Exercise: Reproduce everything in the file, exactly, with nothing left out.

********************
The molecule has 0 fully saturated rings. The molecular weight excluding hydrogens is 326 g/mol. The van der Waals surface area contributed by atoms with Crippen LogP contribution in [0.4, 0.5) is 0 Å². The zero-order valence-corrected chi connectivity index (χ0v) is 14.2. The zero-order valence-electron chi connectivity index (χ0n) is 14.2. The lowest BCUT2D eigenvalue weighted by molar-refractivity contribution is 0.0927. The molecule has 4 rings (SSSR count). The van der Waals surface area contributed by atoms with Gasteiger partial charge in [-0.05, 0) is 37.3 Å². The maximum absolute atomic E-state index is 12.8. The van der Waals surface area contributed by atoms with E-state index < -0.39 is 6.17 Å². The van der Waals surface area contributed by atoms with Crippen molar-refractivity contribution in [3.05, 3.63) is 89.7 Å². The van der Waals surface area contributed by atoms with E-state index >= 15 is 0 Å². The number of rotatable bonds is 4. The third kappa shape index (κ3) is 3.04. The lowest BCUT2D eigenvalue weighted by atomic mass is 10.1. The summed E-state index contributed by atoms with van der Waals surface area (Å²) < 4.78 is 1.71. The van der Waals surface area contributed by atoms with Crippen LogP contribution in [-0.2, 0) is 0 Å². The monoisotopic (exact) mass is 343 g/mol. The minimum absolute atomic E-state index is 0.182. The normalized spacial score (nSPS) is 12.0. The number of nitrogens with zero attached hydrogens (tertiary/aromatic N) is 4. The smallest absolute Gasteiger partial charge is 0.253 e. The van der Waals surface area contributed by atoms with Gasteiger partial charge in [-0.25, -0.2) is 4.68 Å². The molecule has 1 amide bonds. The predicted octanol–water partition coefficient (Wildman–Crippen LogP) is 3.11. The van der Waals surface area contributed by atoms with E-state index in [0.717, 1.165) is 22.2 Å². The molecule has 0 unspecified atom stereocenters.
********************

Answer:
The molecule has 0 fully saturated rings. The molecular weight excluding hydrogens is 326 g/mol. The van der Waals surface area contributed by atoms with Crippen LogP contribution in [0.4, 0.5) is 0 Å². The zero-order valence-corrected chi connectivity index (χ0v) is 14.2. The zero-order valence-electron chi connectivity index (χ0n) is 14.2. The lowest BCUT2D eigenvalue weighted by molar-refractivity contribution is 0.0927. The molecule has 4 rings (SSSR count). The van der Waals surface area contributed by atoms with Gasteiger partial charge in [-0.05, 0) is 37.3 Å². The maximum absolute atomic E-state index is 12.8. The van der Waals surface area contributed by atoms with E-state index < -0.39 is 6.17 Å². The van der Waals surface area contributed by atoms with Crippen molar-refractivity contribution in [3.05, 3.63) is 89.7 Å². The van der Waals surface area contributed by atoms with E-state index >= 15 is 0 Å². The number of rotatable bonds is 4. The third kappa shape index (κ3) is 3.04. The lowest BCUT2D eigenvalue weighted by atomic mass is 10.1. The summed E-state index contributed by atoms with van der Waals surface area (Å²) < 4.78 is 1.71. The van der Waals surface area contributed by atoms with Crippen LogP contribution in [-0.2, 0) is 0 Å². The monoisotopic (exact) mass is 343 g/mol. The minimum absolute atomic E-state index is 0.182. The normalized spacial score (nSPS) is 12.0. The number of nitrogens with zero attached hydrogens (tertiary/aromatic N) is 4. The smallest absolute Gasteiger partial charge is 0.253 e. The van der Waals surface area contributed by atoms with Gasteiger partial charge in [-0.25, -0.2) is 4.68 Å². The molecule has 1 amide bonds. The predicted octanol–water partition coefficient (Wildman–Crippen LogP) is 3.11. The van der Waals surface area contributed by atoms with E-state index in [0.717, 1.165) is 22.2 Å². The molecule has 0 unspecified atom stereocenters.